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PROPOSED BUDGET 2011-2012
100 Families Alameda County: Art & Social Change brings together diverse, intergenerational families to create art together while strengthening the health of families and communities. Images show family members and neighbors, their completed artworks, and sections of the Highland Hospital community mural.
Presented by the County Administrator
Financing Source State, Federal & Local Government Aid Property Taxes Charges for Services Other Financing Sources Other Taxes Fines, Forfeitures & Penalties Other Revenues Available Fund Balance Use of Money & Property Licenses, Permits & Franchises Total Amount Percent (in millions) of Total $1,159.1 $333.1 $306.9 $184.9 $178.8 $127.5 $88.6 $70.6 $10.5 $8.5 $2,468.5 47.0% 13.5% 12.4% 7.5% 7.2% 5.2% 3.6% 2.9% 0.4% 0.3% 100.0%
The Budget Summary is designed to provide an overview of the appropriations and revenues contained in the County of Alameda Fiscal Year (FY) 2011‐12 Proposed Budget.
The FY 2011‐12 Proposed Budget includes appropriations of $2.5 billion. The Budget is divided into program areas for reporting purposes: Public Assistance, Health Care, Public Protection, and General Government. Other uses of funds include Capital Projects; Public Ways and Facilities; Contingency and Reserve Funds; Non Program Expenditures; and Cultural, Recreational, and Educational programs.
Program Area Public Assistance Health Care Public Protection General Government Capital Projects Public Ways & Facilities Non Program Expenditures Contingency & Reserves Cultural, Recreation & Education Total Appropriation (in millions) $644.4 $574.6 $536.0 $264.4 $235.3 $81.5 $51.1 $49.7 $31.5 $2,468.5 Percent of Total 26.1% 23.3% 21.7% 10.7% 9.5% 3.3% 2.1% 2.0% 1.3% 100.0%
Only 26% of General Fund revenue, or $506.9 million, is discretionary revenue that the Board of Supervisors has the authority to allocate to meet County needs. However, most of this discretionary revenue is used to fund the County’s mandated share of costs for the programs that receive federal and State funding.
Discretionary Revenue Share of General Fund
Discretionary Revenue $506.9 26% Use of Fund Balance $7.1 1%
The County Budget is financed by revenues from State, federal, and local governments; revenues from property taxes; charges for services; fines, forfeitures, and penalties; interest from investments; and other revenues. For all funds, the FY 2011‐12 revenue totals $2.5 billion. The General, Grant & Measure A Funds, from which most County programs are funded, is $2.1 billion. Revenues from other government agencies represent 47.0% of the total financing for all funds and 52.6% of the General Fund. Thus, the County is subject to severe cutbacks when State and/or federal government revenues are reduced. As part of efforts to balance its FY 2011‐12 budget, the State has already made cuts to health and human services programs that will have a grave impact on many County residents. With a $9.6 billion gap remaining and lack of agreement on tax extensions to realign programs to local government, more cuts are likely. In addition, growing concern about the federal debt will certainly lead to reduced federal funding to Alameda County government and its residents.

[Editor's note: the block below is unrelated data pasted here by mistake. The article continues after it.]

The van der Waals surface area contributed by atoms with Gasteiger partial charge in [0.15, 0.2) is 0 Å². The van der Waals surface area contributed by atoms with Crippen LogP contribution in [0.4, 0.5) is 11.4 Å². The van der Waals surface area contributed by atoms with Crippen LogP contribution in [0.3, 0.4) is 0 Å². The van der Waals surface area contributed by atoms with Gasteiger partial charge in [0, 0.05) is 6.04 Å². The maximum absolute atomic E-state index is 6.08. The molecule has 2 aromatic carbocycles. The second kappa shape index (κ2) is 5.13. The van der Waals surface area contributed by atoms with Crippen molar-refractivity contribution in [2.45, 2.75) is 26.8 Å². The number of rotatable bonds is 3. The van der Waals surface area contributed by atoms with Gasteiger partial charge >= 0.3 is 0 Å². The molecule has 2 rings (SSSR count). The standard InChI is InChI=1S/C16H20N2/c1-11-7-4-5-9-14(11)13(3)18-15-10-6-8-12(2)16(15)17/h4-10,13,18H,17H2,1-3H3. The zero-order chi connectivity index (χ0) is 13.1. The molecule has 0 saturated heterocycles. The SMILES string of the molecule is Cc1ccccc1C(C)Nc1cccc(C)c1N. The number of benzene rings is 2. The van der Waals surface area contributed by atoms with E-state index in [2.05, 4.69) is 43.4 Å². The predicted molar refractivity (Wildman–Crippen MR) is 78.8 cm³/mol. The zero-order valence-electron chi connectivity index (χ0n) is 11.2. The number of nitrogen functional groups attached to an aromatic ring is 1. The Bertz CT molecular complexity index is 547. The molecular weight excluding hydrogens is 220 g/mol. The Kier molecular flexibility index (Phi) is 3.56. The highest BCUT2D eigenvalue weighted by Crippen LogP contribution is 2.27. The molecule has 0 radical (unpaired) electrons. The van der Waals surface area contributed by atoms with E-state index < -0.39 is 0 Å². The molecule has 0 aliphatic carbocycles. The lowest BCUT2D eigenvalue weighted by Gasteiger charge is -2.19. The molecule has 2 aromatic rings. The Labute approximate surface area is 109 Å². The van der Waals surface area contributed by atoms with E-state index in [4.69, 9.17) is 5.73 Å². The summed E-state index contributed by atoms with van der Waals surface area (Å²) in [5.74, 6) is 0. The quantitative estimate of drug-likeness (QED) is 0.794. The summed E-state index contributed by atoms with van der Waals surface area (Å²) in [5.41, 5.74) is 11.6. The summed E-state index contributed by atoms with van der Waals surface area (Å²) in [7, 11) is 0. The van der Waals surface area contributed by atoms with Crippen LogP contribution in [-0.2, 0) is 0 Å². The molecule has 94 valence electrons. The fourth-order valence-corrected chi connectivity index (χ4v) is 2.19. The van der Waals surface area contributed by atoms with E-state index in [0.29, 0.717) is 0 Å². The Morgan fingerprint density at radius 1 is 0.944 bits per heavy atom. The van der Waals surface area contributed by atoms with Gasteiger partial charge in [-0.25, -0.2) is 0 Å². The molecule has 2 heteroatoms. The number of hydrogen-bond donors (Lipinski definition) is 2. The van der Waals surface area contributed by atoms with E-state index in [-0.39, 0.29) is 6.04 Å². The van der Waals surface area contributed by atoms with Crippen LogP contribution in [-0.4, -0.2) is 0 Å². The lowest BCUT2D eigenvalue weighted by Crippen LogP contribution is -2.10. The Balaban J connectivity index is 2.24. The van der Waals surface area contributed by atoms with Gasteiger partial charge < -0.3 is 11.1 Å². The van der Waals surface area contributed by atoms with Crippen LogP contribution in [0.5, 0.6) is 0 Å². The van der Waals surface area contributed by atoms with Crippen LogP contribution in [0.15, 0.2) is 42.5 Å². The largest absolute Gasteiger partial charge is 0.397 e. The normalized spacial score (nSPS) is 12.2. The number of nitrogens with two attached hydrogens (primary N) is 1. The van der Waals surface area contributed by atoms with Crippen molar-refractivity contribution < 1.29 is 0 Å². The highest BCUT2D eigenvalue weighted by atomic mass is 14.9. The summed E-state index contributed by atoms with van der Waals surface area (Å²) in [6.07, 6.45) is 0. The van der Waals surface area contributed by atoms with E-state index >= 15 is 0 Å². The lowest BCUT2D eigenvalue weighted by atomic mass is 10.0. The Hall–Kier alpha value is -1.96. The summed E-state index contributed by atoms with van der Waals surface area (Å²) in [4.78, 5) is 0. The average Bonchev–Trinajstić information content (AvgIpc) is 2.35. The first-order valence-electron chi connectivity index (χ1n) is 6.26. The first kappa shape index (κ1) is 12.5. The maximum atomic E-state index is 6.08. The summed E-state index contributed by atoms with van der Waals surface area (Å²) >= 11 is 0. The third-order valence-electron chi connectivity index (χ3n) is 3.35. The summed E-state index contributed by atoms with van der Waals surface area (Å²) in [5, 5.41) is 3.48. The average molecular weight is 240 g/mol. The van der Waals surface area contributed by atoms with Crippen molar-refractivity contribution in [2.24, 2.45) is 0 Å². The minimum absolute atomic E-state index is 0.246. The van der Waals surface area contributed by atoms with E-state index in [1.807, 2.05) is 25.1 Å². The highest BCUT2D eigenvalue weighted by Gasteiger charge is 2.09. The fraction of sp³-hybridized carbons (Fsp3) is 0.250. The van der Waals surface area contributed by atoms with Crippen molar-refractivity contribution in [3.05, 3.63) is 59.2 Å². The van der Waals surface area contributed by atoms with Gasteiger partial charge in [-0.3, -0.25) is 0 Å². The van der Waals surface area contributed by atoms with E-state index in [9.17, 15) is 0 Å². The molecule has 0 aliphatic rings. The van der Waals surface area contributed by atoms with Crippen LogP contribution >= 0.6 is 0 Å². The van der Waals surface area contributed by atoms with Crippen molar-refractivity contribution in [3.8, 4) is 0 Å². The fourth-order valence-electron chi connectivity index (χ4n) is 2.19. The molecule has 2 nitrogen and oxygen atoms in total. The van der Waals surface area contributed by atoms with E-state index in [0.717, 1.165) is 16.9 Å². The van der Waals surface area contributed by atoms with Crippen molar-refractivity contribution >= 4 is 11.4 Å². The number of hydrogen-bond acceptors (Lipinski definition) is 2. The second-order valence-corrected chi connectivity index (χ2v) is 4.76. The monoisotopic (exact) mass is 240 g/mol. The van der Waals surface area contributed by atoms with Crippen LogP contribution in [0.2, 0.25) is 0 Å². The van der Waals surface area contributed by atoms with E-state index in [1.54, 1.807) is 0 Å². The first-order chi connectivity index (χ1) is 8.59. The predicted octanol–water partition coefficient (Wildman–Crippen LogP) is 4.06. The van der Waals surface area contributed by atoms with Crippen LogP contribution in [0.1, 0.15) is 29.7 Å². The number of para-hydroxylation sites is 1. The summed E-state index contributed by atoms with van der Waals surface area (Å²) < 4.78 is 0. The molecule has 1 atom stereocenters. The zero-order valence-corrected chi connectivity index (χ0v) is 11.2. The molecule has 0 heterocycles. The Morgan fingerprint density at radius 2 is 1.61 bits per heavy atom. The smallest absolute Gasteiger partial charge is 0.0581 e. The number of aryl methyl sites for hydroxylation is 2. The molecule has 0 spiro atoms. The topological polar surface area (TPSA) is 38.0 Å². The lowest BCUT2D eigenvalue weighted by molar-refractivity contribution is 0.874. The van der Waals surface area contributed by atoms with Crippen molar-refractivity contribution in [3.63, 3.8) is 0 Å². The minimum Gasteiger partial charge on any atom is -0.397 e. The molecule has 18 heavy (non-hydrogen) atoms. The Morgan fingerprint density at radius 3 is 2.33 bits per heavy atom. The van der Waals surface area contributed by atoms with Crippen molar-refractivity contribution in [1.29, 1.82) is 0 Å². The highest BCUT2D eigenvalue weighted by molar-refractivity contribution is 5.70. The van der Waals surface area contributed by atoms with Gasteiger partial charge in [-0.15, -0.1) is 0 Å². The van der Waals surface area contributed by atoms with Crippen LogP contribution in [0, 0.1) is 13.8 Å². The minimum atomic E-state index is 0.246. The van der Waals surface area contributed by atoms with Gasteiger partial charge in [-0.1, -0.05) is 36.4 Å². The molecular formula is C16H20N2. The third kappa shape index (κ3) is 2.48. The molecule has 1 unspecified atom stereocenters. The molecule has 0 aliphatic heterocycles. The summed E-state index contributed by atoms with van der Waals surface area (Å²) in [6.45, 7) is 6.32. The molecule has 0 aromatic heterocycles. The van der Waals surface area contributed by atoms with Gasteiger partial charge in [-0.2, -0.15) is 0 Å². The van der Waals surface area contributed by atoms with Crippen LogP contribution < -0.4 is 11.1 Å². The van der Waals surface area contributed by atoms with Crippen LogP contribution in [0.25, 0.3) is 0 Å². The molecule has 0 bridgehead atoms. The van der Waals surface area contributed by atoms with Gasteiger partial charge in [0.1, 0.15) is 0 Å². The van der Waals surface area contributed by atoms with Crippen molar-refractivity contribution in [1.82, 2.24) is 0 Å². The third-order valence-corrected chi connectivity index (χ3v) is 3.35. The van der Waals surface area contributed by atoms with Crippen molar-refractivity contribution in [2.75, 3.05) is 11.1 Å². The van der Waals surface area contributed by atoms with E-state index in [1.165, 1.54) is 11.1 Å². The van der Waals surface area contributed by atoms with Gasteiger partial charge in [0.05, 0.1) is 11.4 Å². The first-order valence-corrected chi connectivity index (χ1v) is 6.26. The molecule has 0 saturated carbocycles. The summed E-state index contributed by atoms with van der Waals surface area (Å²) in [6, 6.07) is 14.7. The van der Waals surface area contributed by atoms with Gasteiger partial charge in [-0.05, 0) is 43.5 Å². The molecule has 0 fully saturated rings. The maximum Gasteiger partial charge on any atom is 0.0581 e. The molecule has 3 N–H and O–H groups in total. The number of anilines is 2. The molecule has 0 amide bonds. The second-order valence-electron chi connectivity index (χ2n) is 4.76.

Use of FMR $56.8 3% Debt Service Revenue $25.4 1%
Program Revenue $1,339.2 69%
Total General Fund: $1,935.4 million
The major sources of discretionary revenues are the County’s share of property taxes and Educational Revenue Augmentation Fund (ERAF) revenue. ERAF revenue is State funding that partially offsets the shift in Vehicle License Fee and sales tax revenue from local jurisdictions to the State. Other discretionary revenue includes interest on investments and sales and use taxes. The allocation of discretionary revenue to programs is shown on the following chart:
Use of Discretionary Revenue by Program
Health Care $87.7 17% Capital Projects $4.9 1%
General Government $48.8 10%
Public Protection $234.3 46%
Environmental Health inspects health care and food‐ related businesses for compliance with State laws, monitors disposal of medical and hazardous waste, and manages the Vector Control Program. Public Health provides a range of community health, disease detection and prevention, and health education programs, and manages the Emergency Medical Services Program.
Appropriations Revenue Net County Cost Funded FTEs $644,411,039 $565,557,682 $78,853,357 2,441.09
Debt Service $24.8 5% Contingency & Reserve $42.6 8%
Public Assistance $63.8 13%
Total Discretionary Revenue: $506.9 million
The Proposed Budget is balanced and closes a $137.9 million funding gap (the difference between projected expenses and revenue) through a combination of program reductions, revenue increases, and one‐time strategies.
Appropriations within the four major County program areas and a description of the services provided by each program area are shown below. Net County Costs are funded through allocation of discretionary revenue.
Health Care Services Agency
Appropriations $603,220,332 Revenue $499,984,756 Net County Cost $103,235,576 Funded FTEs 1,340.54 The total Health Care appropriation above includes Emergency Medical Services, Vector Control, and the Health Benefit Assessment provided by Measure A.